Here’s the dictionary definition:
verb 1.  Move along or out steadily and continuously in a current or stream.  2.  Go from one place to another in a steady stream, typically in large numbers.  noun 3. The action or fact of moving along in a continuous stream. 4.  A steady or continuous stream of something.

Wikipedia defines it:
Flow is the mental state of operation in which a person performing an activity is fully immersed in a feeling of energized focus, full involvement, and enjoyment in the process of the activity. In essence, flow is characterized by complete absorption in what one does. Proposed by Mihály Csíkszentmihályi, this positive psychology concept has been widely referenced across a variety of fields.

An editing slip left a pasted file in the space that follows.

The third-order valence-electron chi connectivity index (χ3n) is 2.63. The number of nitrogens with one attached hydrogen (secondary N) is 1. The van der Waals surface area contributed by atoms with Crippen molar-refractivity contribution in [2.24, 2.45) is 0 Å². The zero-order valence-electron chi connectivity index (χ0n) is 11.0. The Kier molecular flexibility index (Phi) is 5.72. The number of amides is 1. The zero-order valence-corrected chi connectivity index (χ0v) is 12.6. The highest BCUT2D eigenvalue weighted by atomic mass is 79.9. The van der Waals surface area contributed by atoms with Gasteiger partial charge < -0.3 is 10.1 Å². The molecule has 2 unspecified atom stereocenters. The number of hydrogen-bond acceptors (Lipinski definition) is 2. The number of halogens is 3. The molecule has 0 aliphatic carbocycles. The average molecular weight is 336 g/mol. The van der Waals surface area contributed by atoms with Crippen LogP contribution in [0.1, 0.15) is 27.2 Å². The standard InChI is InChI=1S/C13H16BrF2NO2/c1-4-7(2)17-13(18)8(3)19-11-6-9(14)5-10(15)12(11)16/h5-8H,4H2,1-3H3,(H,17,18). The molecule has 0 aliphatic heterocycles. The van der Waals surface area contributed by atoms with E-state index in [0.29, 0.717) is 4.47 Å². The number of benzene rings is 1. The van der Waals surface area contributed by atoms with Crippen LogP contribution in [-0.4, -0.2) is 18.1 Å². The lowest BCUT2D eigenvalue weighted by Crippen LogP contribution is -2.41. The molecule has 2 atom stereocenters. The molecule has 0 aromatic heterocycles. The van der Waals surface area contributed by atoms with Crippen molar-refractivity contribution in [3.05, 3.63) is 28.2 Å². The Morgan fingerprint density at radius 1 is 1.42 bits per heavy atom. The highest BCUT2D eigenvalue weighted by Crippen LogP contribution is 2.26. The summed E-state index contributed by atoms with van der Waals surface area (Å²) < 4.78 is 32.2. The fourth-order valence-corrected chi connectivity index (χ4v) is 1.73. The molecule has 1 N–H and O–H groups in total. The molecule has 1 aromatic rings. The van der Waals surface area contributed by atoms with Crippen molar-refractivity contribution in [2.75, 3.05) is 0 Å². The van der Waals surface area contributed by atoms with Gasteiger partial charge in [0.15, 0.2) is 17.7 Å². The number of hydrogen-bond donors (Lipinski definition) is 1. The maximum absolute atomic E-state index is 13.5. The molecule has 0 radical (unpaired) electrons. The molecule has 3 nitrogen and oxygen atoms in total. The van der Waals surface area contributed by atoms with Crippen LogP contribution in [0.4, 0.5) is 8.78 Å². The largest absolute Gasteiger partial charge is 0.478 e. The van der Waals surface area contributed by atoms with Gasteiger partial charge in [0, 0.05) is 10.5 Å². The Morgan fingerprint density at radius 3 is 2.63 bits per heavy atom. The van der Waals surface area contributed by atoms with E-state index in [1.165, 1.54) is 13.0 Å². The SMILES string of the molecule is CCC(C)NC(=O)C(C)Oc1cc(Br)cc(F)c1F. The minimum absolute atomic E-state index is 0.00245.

Ok, I admit I’m not familiar with Mihaly Csikszentmihalyi, a Hungarian psychologist and professor.  He’s written many books and articles in his 79 years on this planet. He's known for his studies on happiness and creativity and his research on flow.  He's call the world's leading researcher in positive psychology and his work has transformed the perception of human activity from athletics to art to scientific invention.

Here’s a quick look at his work on flow from Wikipedia: 
According to Csikszentmihalyi, flow is completely focused motivation. It is a single-minded immersion and represents perhaps the ultimate experience in harnessing the emotions in the service of performing and learning. In flow, the emotions are not just contained and channeled, but positive, energized, and aligned with the task at hand. To be caught in the ennui of depression or the agitation of anxiety is to be barred from flow. The hallmark of flow is a feeling of spontaneous joy, even rapture, while performing a task, although flow is also described as a deep focus on nothing but the activity – not even oneself or one's emotions.